'Rosa X ecae Hort.' rose References
Book (1917) Page(s) 91.
Rosa ecae Aitch. A very spiny, shrubby rose, flowering in early summer, with an abundance of small, deep-yellow flowers. Recommended for hybridization to create perfectly hardy yellow roses. (Adapted from a note of Frank N. Meyer, dated July 10, 1910).
Article (magazine) (1915) Page(s) 29-30.
[After R. Hugonis] the next species to flower here, R. Ecae, is a very spiny shrub with small leaves and pale yellow flowers not more than an inch in diameter. It is a native of Afghanistan, where it is common on dry mountain ridges, and of Samarkand and although of some botanical interest it has little to recommend it as a garden plant in this region. In 1820 an English botanist found in a collection of Chinese drawings in London the picture of a double yellow Rose to which he gave the name of R. xanthina, and many years later the single-flowered form of this Rose was found growing wild in Mongolia by the French missionary David. English botanists have usually confused the Chinese Rose with R. ecae and it apparently had not been cultivated in the United States or Europe until 1908 when the Arboretum received from the Department of Agriculture seeds of this Rose gathered in China by its collector, Mr. F.N. Meyer. Both the single and double-flowered forms were raised from this seed and have flowered in the Arboretum this year. The flowers are larger than those of R. Ecae and bright clear yellow. These Roses appear to be perfectly at home in the Arboretum, but it is too soon to speak of their value in North American gardens. The single and the double-flowered varieties are much cultivated in the gardens of Peking.
Book (1902) Page(s) 151.
Species: R. xanthina, Lind.
5659. Ecae (Kew), wild rose
Magazine (1901) Page(s) 82.
Quotes a lengthy botanical description of the presumed R. xanthina discovered in Afghanistan by Dr. Aitchison. The description is by M. Paul Hariot from Le Journal de la Société nationale d'horticulture de France.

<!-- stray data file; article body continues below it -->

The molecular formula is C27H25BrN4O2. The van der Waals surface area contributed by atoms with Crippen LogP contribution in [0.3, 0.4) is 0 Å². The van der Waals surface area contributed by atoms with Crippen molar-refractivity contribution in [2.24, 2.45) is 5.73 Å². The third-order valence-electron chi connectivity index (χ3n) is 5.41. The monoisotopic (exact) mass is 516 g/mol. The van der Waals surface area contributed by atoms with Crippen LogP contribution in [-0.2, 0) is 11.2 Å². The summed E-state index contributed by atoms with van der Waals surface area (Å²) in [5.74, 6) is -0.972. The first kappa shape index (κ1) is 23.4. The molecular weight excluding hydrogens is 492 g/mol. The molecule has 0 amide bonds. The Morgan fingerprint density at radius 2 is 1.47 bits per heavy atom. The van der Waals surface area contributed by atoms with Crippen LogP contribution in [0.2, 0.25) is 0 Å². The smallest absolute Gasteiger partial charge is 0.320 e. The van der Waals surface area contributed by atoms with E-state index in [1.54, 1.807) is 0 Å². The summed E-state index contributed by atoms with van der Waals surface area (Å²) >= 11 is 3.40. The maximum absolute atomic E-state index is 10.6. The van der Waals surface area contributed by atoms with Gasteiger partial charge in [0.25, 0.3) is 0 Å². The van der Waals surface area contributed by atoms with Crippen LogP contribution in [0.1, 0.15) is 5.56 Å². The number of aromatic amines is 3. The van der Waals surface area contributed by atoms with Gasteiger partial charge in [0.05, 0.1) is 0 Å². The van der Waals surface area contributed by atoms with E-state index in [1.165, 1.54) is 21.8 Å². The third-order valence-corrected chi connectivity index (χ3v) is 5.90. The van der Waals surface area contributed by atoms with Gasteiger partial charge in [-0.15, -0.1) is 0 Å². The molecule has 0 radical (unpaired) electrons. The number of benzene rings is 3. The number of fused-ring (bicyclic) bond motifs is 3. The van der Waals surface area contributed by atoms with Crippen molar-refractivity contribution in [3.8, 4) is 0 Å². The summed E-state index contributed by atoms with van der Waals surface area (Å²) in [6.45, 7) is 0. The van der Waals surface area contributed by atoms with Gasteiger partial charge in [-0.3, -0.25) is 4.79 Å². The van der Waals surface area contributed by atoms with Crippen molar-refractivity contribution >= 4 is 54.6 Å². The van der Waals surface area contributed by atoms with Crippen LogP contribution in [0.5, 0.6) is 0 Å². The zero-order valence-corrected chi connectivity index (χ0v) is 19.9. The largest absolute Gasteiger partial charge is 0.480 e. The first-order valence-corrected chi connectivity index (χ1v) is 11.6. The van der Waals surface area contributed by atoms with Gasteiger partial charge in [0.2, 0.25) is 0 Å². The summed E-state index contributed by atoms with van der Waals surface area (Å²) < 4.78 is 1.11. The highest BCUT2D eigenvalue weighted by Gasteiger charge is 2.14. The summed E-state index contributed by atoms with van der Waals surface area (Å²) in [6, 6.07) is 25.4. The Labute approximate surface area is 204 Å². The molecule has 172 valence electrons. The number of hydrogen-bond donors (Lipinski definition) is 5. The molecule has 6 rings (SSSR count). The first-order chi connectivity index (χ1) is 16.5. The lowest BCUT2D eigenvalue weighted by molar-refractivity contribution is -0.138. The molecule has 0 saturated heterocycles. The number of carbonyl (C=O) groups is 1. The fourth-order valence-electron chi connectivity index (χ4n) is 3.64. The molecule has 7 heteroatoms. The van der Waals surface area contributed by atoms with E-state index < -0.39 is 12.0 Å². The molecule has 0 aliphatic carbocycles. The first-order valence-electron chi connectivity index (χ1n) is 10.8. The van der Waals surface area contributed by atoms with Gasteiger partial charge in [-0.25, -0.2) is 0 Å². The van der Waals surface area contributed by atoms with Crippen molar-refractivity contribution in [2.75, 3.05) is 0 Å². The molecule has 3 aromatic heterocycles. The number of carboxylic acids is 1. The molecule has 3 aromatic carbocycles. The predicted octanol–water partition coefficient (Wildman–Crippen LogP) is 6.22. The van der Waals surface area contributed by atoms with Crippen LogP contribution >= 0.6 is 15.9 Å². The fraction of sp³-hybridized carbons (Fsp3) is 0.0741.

Book (1900) Page(s) 350.
Rosa ecae (Gardeners' Chronicle 1885, xxiv. 468; Icones Plantarum t. 1329.) Hardy. A distinct species with small leaves having about seven leaflets, red shoots, broad based prickles, and small yellow flowers (R. xanthina, Lindl.) Afghanistan.
Magazine (1899) Page(s) Tab 7666. Includes photo(s).
[Pictured and named as Rosa xanthina Lindl. but actually Rosa Ecae Aitchison. Note: this is the R. xanthina Hook. referenced in Trees & Shrubs Hardy in the British Isles]
The discovery of Rosa xanthina, a central Asiatic species, in a single valley of Afghanistan, is a noteworthy fact in georgraphical distribution, for no other collector in that country had met with it. In the Kuram Valley of Afghanistan it abounds, both wild, and cultivated (for hedges)...at an elevation of six thousand to seven thousand feet, where it was found by the late Dr. Aitchison, F.R.S....It is a plant of very wide distribution...it reappears in Turkestan, and spreads into Soongaria, the Altai Mts., Mongolia, and N. China. The specific name Ecae is derived from the initials of Mrs. Aitchison's name, given before the plant was identified with Lindley's Rosa xanthina. The specimen figured here is from a plant raised at the Royal Gardens from seed send by Dr. Aitchison in 1880. It flowers in June.
A rigid, erect shrub, three to four feet high, stem and branches armed with crowded, straight prickles about half an inch long, with dilated, compressed bases, branches and branchlets leafy, glandular, red when young. Leaves small, hardly an inch long, crowded on the branchlets, rachis eglandular...leaflets five to nine, about a quarter of an inch long, oblong to orbicular...glandular beneath. Flowers solitary...about an inch in diameter, golden yellow...Calyx tube globose...sepals...entire or toothed....fruit globose, about a quarter of an inch in diameter...crowned with reflexed sepals....
S'étend de l'Afghanistan, au Nord Ouest du Pakistan et aux confins de la Russie septentrionale. Ramenée d'une expédition dans la vallée du Kurram par le Docteur Aitchinson vers 1880, elle est ainsi nommée d'après les initiales de sa femme: E.C.A. Très proche de R.xanthina, sa fleur est un peu plus petite (environ 2.5 cm) et solitaire. Bois foncé fortement armé. Feuilles petites (1cm) ovales ou arrondies. Tendance à faire de grandes pousses isolées. Aime la chaleur. Peut atteindre plus de 2 m.